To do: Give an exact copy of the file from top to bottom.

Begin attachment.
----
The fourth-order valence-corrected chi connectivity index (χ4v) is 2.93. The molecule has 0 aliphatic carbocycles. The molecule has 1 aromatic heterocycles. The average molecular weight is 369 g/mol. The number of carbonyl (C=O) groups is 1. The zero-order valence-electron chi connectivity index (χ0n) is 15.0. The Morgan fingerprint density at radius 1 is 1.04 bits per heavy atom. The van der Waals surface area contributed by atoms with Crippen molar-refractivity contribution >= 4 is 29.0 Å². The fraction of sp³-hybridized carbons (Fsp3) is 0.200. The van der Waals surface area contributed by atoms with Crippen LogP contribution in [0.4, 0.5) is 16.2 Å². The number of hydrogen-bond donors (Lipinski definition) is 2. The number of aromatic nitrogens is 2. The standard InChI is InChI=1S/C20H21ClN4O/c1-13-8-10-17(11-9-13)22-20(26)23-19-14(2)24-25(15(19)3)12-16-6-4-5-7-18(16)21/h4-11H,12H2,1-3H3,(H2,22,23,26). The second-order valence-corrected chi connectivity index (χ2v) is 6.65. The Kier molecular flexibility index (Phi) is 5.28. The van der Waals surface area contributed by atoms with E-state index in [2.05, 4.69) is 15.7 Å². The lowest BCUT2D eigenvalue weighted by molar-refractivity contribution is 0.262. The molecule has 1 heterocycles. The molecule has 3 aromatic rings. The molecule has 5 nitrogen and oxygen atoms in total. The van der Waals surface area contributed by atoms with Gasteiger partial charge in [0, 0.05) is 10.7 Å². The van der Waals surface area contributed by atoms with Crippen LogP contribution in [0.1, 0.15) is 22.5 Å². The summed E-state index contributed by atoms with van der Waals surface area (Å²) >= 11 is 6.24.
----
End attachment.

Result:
The fourth-order valence-corrected chi connectivity index (χ4v) is 2.93. The molecule has 0 aliphatic carbocycles. The molecule has 1 aromatic heterocycles. The average molecular weight is 369 g/mol. The number of carbonyl (C=O) groups is 1. The zero-order valence-electron chi connectivity index (χ0n) is 15.0. The Morgan fingerprint density at radius 1 is 1.04 bits per heavy atom. The van der Waals surface area contributed by atoms with Crippen molar-refractivity contribution >= 4 is 29.0 Å². The fraction of sp³-hybridized carbons (Fsp3) is 0.200. The van der Waals surface area contributed by atoms with Crippen LogP contribution in [0.4, 0.5) is 16.2 Å². The number of hydrogen-bond donors (Lipinski definition) is 2. The number of aromatic nitrogens is 2. The standard InChI is InChI=1S/C20H21ClN4O/c1-13-8-10-17(11-9-13)22-20(26)23-19-14(2)24-25(15(19)3)12-16-6-4-5-7-18(16)21/h4-11H,12H2,1-3H3,(H2,22,23,26). The second-order valence-corrected chi connectivity index (χ2v) is 6.65. The Kier molecular flexibility index (Phi) is 5.28. The van der Waals surface area contributed by atoms with E-state index in [2.05, 4.69) is 15.7 Å². The lowest BCUT2D eigenvalue weighted by molar-refractivity contribution is 0.262. The molecule has 1 heterocycles. The molecule has 3 aromatic rings. The molecule has 5 nitrogen and oxygen atoms in total. The van der Waals surface area contributed by atoms with Gasteiger partial charge in [0, 0.05) is 10.7 Å². The van der Waals surface area contributed by atoms with Crippen LogP contribution in [0.1, 0.15) is 22.5 Å². The summed E-state index contributed by atoms with van der Waals surface area (Å²) >= 11 is 6.24.